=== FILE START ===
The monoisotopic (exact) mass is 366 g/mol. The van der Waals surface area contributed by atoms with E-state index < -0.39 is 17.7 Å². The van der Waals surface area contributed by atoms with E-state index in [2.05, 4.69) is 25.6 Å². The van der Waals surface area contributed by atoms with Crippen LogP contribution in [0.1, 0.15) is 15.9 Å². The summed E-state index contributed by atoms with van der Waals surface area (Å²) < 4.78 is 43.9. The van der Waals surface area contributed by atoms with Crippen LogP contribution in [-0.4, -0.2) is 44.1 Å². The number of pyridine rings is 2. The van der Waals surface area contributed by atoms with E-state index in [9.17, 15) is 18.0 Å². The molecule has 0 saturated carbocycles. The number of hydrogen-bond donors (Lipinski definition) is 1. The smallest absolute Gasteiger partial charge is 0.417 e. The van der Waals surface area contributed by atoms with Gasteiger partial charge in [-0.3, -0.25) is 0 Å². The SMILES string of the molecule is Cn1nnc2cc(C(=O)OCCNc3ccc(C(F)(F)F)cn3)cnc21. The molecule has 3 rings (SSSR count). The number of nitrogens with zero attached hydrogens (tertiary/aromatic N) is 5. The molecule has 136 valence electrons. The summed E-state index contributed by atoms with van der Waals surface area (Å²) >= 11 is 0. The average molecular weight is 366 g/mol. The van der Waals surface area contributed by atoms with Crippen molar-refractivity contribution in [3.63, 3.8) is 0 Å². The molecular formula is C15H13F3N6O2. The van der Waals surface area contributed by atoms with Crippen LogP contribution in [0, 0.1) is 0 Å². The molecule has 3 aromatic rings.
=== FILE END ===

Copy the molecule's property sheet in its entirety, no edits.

The monoisotopic (exact) mass is 366 g/mol. The van der Waals surface area contributed by atoms with E-state index < -0.39 is 17.7 Å². The van der Waals surface area contributed by atoms with E-state index in [2.05, 4.69) is 25.6 Å². The van der Waals surface area contributed by atoms with Crippen LogP contribution in [0.1, 0.15) is 15.9 Å². The summed E-state index contributed by atoms with van der Waals surface area (Å²) < 4.78 is 43.9. The van der Waals surface area contributed by atoms with Crippen LogP contribution in [-0.4, -0.2) is 44.1 Å². The number of pyridine rings is 2. The van der Waals surface area contributed by atoms with E-state index in [9.17, 15) is 18.0 Å². The molecule has 0 saturated carbocycles. The number of hydrogen-bond donors (Lipinski definition) is 1. The smallest absolute Gasteiger partial charge is 0.417 e. The van der Waals surface area contributed by atoms with Gasteiger partial charge in [-0.3, -0.25) is 0 Å². The SMILES string of the molecule is Cn1nnc2cc(C(=O)OCCNc3ccc(C(F)(F)F)cn3)cnc21. The molecule has 3 rings (SSSR count). The number of nitrogens with zero attached hydrogens (tertiary/aromatic N) is 5. The molecule has 136 valence electrons. The summed E-state index contributed by atoms with van der Waals surface area (Å²) >= 11 is 0. The average molecular weight is 366 g/mol. The van der Waals surface area contributed by atoms with Crippen molar-refractivity contribution in [3.63, 3.8) is 0 Å². The molecular formula is C15H13F3N6O2. The van der Waals surface area contributed by atoms with Crippen LogP contribution in [0, 0.1) is 0 Å². The molecule has 3 aromatic rings.